Tooting your own horn at work is important, but including others in your symphony of accomplishments will make you more likeable, according to new research from Wharton’s Maurice Schweitzer.
If you want to brag about your accomplishments at work without sounding self-absorbed, take a lesson from professional athletes.
From the sidelines and at post-game press conferences, the most admired players talk about their own performance but always mention the strength of their opponents, the skill of their teammates, and the support of their coaches.
“They’ll thank and acknowledge other people and talk about their accomplishments in ways that make them appear much more likeable,” Wharton management professor Maurice Schweitzer said during an interview with Wharton Business Daily on SiriusXM. (Listen to the podcast.)
The tactic is known as dual-promotion, and it’s the focus of Schweitzer’s latest paper with co-authors Eric VanEpps, marketing professor at Vanderbilt University’s Owen Graduate School of Management, and Einav Hart, organizational behavior professor at George Mason University’s School of Business.
Why Dual-promotion Beats Shameless Self-promotion
The professors point out that everyone is trying to make a good impression in professional, social, and even romantic settings. They broadcast their accomplishments and tout their successes, hoping to be seen in the most positive light. But that can backfire into braggadocio.
“We run the risk of projecting competence but harming our warmth and likeability,” Schweitzer said. “Here’s something we try to do all the time and we constantly struggle to get it right. It brought us to think about how can we do this better.”
To answer that question, the scholars conducted 11 studies to compare strategies for boasting, and they found that dual-promotion is the most effective.
According to the paper, a person who describes their own accomplishments while complimenting others is perceived as competent because they document their own accomplishments and have the expertise to evaluate their colleagues or competitors, confident because they don’t mind shining the spotlight on others, and collaborative because they speak in inclusive terms. All that makes dual-promoters seem more kind, trustworthy, and intelligent.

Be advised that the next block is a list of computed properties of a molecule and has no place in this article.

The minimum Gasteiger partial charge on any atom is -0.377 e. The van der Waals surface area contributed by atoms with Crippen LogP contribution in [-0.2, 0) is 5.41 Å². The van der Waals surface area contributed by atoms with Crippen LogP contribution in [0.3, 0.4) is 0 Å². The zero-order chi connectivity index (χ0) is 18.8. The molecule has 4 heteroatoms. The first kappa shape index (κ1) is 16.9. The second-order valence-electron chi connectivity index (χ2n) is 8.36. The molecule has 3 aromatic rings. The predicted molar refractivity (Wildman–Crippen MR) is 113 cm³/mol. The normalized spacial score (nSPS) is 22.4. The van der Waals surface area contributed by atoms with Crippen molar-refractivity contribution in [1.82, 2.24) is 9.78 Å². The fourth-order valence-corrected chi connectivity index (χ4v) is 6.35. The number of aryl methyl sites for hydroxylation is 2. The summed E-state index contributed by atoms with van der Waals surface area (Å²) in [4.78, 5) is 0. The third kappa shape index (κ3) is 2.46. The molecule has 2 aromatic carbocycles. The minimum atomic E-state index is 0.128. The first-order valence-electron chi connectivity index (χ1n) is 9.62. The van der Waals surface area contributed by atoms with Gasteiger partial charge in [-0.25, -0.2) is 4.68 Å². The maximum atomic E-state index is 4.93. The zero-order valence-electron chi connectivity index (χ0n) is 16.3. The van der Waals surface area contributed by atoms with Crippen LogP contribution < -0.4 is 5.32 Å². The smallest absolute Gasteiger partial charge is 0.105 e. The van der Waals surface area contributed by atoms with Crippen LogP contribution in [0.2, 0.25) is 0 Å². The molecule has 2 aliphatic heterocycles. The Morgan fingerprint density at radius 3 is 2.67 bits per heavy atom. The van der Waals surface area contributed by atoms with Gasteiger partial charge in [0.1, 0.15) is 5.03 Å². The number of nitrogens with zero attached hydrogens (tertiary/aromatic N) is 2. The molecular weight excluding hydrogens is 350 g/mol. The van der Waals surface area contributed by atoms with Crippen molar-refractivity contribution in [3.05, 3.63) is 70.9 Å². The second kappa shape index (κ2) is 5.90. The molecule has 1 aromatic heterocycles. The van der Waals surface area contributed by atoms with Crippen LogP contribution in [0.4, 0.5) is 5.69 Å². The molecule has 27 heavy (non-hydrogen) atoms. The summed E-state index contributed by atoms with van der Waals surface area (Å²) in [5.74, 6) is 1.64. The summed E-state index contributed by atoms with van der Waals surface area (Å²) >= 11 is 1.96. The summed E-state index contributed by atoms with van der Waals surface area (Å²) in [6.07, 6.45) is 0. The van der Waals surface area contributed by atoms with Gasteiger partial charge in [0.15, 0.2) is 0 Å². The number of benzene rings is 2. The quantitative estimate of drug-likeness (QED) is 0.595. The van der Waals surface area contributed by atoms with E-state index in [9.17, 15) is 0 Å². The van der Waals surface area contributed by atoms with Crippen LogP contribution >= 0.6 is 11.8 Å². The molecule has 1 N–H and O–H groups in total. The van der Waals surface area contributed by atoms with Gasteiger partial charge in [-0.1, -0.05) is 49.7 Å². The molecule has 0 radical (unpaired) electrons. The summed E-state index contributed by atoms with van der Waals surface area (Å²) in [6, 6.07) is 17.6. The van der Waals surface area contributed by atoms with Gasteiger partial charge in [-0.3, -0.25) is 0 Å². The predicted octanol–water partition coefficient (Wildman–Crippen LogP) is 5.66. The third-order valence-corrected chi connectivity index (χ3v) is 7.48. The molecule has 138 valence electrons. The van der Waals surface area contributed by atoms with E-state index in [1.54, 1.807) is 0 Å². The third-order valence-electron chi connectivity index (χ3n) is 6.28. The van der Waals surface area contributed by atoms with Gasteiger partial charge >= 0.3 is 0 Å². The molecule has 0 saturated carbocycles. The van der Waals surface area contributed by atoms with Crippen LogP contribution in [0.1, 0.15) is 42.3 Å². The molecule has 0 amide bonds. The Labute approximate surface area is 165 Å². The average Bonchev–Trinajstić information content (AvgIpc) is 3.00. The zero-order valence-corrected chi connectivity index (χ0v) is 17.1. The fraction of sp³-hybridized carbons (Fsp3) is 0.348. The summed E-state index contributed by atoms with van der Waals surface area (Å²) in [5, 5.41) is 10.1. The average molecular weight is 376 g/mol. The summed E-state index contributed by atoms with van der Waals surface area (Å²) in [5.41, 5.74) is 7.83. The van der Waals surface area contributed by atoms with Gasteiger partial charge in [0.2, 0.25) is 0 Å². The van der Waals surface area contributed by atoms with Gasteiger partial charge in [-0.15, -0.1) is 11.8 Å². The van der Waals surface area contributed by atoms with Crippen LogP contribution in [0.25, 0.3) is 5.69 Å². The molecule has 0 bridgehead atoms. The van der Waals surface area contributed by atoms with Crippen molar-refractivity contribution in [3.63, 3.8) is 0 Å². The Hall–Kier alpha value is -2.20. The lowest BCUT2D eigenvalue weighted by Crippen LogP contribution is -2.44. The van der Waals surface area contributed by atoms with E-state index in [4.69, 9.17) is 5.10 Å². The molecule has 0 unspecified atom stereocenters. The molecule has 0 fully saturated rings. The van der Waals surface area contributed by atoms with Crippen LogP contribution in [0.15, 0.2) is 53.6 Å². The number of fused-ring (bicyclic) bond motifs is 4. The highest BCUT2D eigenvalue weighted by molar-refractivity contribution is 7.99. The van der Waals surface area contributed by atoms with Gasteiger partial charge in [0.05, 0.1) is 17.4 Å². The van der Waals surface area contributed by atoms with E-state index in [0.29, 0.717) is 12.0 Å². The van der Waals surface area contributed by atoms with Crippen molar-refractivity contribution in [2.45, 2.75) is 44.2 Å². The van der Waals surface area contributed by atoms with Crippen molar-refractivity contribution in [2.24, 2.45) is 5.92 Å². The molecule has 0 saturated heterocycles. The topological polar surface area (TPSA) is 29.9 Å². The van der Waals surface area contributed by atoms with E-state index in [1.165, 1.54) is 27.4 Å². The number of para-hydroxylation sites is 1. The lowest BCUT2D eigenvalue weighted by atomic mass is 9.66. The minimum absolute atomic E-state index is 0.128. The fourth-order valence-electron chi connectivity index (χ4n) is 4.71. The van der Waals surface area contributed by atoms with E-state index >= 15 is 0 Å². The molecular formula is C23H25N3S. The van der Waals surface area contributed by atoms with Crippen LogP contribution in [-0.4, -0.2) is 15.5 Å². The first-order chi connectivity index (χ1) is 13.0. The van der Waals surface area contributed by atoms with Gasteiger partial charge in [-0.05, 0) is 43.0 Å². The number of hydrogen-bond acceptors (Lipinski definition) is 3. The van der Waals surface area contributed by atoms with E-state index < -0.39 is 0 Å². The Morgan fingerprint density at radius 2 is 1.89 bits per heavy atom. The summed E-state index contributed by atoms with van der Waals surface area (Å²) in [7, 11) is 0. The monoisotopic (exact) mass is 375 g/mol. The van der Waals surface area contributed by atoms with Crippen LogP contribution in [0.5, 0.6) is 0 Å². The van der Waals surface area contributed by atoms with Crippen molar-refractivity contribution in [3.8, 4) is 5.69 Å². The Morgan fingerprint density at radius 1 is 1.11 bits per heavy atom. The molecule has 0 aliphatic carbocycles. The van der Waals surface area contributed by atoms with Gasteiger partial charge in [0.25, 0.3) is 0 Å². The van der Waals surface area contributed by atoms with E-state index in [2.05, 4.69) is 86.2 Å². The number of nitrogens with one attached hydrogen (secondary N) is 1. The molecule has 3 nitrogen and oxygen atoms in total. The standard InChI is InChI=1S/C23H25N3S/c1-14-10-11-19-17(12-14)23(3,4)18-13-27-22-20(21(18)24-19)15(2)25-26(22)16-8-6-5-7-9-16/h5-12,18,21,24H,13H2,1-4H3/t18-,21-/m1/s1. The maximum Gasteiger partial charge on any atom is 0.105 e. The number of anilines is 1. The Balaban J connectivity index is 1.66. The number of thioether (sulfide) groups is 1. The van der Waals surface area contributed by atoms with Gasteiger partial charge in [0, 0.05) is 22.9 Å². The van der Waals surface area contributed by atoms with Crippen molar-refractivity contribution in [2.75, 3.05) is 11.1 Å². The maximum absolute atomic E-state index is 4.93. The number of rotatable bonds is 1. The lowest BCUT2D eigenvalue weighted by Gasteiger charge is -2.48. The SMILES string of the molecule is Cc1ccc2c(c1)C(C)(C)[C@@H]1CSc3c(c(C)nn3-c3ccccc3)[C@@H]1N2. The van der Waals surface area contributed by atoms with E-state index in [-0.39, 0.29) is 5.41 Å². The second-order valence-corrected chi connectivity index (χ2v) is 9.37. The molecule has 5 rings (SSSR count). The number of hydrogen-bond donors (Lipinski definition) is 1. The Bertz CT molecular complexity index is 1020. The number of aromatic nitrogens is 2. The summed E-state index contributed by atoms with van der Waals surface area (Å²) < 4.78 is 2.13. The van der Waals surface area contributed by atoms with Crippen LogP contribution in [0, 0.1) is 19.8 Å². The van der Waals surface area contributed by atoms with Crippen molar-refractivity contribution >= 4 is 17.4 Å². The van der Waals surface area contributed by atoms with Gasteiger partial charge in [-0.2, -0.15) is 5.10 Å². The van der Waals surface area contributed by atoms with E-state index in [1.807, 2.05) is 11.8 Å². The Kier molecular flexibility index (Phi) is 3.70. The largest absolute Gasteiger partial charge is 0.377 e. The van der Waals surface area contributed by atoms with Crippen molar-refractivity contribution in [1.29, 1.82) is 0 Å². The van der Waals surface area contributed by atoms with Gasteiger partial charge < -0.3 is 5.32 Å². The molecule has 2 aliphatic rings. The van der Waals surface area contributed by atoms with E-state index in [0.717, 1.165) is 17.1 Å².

“No matter what your competitor does, you’re better off engaging in dual-promotion,” Schweitzer said. “In cooperative contexts and in competitive contexts, people derive great benefits from dual-promotion.”
Dual-Promotion Makes Politicians More Electable
In their experiments, the professors measured favorable impressions of dual- and self-promotion in the job interviewing process, in joint and independent tasks, and in politics. For the latter, they analyzed 10 years’ worth of annual reports filed by members of Congress to compare the kinds of promotion that elected leaders included in their writings.
“These year-in-review statements are particularly well-suited for our investigation because politicians are extremely concerned about the impressions they create,” they wrote in the paper. Congressional members are constantly raising money, running for reelection, have staff to manage their communications, and have a wide range of independent and collaborative tasks.
“As a result, members of Congress have ample opportunities to engage in self-promotion, other-promotion, and dual-promotion,” the scholars wrote.
After analyzing the reports, they followed up with a survey that found registered voters were more likely to vote for the politicians who engaged in dual-promotion rather than self- or other-promotion.
Less Shameless Self-promotion, More Collaboration
Schweitzer — who put his own research into practice by crediting his co-authors during his interview — said dual-promotion should be a significant part of remote and hybrid work. The loss of “water-cooler conversations” and other casual interactions, along with increased use of technology, can isolate colleagues. Yet they need to cooperate to get work done.
“We have to share knowledge. We’ve got to work together. Projects are more complicated,” he said of the challenge of managing remote and hybrid work. “I don’t think we need to collaborate less. We need to collaborate more.”
Schweitzer encouraged people to “take a step back” from self-promotion and take in the perspective of others by listening more intently and behaving more inclusively.
“We’re so focused on our own accomplishments, we’re trying to project how great we are to everybody else, that we often lose sight of the other people who helped us get there,” he said.